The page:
Michael Gerson argued that morality makes no sense without God: that there is no reason to do good rather than evil if God does not exist. Christopher Hitchens “responded” in his customary manner, by aggressively not getting the point, instead writing as though Gerson had written that “religion always makes people behave better than non-religious people,” which would clearly be insane. But the emptiness of Hitchens’s response does not make Gerson’s point valid.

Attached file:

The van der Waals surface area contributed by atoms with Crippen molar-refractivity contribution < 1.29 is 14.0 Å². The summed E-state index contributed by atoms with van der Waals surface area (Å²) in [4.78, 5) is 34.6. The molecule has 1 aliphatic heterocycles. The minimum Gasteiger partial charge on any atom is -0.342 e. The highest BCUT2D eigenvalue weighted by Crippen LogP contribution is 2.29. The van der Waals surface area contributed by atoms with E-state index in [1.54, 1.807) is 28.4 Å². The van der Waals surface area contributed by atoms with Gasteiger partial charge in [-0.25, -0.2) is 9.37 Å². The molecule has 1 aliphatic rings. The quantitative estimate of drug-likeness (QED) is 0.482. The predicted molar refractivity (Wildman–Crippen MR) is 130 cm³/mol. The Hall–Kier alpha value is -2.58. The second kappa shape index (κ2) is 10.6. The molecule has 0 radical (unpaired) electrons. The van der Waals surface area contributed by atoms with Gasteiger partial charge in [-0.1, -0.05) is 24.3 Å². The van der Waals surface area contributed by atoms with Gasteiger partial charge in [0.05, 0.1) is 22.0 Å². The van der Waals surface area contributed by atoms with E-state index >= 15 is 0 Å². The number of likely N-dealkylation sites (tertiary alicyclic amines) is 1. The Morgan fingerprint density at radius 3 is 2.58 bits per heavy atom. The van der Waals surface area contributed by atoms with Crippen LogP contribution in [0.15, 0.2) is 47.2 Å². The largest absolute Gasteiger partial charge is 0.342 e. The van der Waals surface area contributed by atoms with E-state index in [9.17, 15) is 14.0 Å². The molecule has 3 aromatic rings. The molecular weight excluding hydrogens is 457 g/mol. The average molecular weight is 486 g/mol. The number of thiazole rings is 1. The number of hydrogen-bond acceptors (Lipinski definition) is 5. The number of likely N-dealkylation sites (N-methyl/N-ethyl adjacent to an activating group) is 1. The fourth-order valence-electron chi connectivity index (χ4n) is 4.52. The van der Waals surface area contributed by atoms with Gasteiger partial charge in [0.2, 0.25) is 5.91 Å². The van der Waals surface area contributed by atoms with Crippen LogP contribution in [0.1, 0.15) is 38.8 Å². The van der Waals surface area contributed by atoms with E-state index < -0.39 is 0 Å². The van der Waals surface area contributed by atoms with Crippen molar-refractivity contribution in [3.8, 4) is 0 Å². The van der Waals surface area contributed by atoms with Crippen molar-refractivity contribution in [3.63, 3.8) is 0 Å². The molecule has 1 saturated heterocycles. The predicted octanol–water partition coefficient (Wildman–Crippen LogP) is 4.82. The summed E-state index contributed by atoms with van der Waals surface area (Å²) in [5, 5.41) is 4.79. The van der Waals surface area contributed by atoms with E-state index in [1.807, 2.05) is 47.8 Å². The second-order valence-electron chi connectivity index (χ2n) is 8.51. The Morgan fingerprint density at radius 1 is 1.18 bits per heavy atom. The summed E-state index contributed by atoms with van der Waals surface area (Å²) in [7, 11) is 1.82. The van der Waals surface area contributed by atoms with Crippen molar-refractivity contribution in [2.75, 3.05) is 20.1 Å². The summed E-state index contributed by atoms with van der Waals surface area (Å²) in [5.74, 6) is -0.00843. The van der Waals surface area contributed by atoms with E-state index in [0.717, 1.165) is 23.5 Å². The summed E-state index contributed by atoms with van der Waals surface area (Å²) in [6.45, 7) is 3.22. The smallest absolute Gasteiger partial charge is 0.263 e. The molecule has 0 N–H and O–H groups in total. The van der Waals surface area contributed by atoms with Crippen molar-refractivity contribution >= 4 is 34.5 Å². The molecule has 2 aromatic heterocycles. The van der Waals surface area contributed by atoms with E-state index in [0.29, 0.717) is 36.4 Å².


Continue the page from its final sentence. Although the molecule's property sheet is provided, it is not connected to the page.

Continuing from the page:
An account of morality could be given that is consistent with a non-theistic religion, or even types of atheism. What renders atheism incompatible with a coherent account of morality, when it is incompatible, is physicalism (or what is sometimes described as reductive materialism). If it is true that the universe consists entirely and without remainder of particles and energy, then all human action must be within the domain of caused events, free will does not exist, and moral reasoning is futile if not illusory (as are other kinds of reasoning). Whether Hitchens’s atheism logically commits him to these views would require me to actually read his book, which neither his other commentaries on religion nor the reviews of his book give me any great incentive to do.